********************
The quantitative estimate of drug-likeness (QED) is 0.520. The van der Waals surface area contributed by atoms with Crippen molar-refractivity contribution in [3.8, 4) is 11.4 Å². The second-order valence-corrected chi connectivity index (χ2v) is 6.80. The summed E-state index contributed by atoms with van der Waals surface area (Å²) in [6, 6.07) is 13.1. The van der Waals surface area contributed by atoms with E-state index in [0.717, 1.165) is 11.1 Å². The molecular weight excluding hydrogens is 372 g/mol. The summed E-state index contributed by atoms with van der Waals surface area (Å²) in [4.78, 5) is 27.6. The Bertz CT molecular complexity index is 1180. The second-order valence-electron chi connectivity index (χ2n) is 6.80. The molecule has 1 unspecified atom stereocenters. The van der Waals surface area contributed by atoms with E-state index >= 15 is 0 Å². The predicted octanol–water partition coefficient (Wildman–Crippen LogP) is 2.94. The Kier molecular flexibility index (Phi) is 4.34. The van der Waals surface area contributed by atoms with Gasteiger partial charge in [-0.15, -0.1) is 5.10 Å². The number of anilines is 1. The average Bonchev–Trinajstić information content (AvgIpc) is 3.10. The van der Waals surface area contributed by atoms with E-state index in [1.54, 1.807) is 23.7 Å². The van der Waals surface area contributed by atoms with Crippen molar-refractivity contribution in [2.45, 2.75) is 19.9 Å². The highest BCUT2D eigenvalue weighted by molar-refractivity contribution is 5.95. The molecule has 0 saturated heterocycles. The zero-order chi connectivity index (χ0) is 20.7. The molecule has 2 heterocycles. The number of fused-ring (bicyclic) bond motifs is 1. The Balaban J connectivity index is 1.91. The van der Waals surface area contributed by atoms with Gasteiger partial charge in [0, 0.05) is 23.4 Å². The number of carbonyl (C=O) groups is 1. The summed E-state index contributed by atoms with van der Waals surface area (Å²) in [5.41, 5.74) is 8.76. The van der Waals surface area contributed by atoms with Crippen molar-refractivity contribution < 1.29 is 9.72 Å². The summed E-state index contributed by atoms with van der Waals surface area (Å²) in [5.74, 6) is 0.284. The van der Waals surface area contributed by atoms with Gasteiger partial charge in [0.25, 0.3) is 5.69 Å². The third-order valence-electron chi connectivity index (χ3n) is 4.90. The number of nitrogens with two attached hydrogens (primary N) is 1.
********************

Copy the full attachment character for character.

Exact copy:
The quantitative estimate of drug-likeness (QED) is 0.520. The van der Waals surface area contributed by atoms with Crippen molar-refractivity contribution in [3.8, 4) is 11.4 Å². The second-order valence-corrected chi connectivity index (χ2v) is 6.80. The summed E-state index contributed by atoms with van der Waals surface area (Å²) in [6, 6.07) is 13.1. The van der Waals surface area contributed by atoms with E-state index in [0.717, 1.165) is 11.1 Å². The molecular weight excluding hydrogens is 372 g/mol. The summed E-state index contributed by atoms with van der Waals surface area (Å²) in [4.78, 5) is 27.6. The Bertz CT molecular complexity index is 1180. The second-order valence-electron chi connectivity index (χ2n) is 6.80. The molecule has 1 unspecified atom stereocenters. The van der Waals surface area contributed by atoms with E-state index >= 15 is 0 Å². The predicted octanol–water partition coefficient (Wildman–Crippen LogP) is 2.94. The Kier molecular flexibility index (Phi) is 4.34. The van der Waals surface area contributed by atoms with Gasteiger partial charge in [-0.15, -0.1) is 5.10 Å². The number of anilines is 1. The average Bonchev–Trinajstić information content (AvgIpc) is 3.10. The van der Waals surface area contributed by atoms with E-state index in [1.54, 1.807) is 23.7 Å². The van der Waals surface area contributed by atoms with Crippen molar-refractivity contribution in [2.45, 2.75) is 19.9 Å². The highest BCUT2D eigenvalue weighted by molar-refractivity contribution is 5.95. The molecule has 0 saturated heterocycles. The zero-order chi connectivity index (χ0) is 20.7. The molecule has 2 heterocycles. The number of fused-ring (bicyclic) bond motifs is 1. The Balaban J connectivity index is 1.91. The van der Waals surface area contributed by atoms with Gasteiger partial charge in [0, 0.05) is 23.4 Å². The number of carbonyl (C=O) groups is 1. The summed E-state index contributed by atoms with van der Waals surface area (Å²) in [5.41, 5.74) is 8.76. The van der Waals surface area contributed by atoms with Crippen molar-refractivity contribution < 1.29 is 9.72 Å². The summed E-state index contributed by atoms with van der Waals surface area (Å²) in [5.74, 6) is 0.284. The van der Waals surface area contributed by atoms with Gasteiger partial charge in [0.25, 0.3) is 5.69 Å². The third-order valence-electron chi connectivity index (χ3n) is 4.90. The number of nitrogens with two attached hydrogens (primary N) is 1.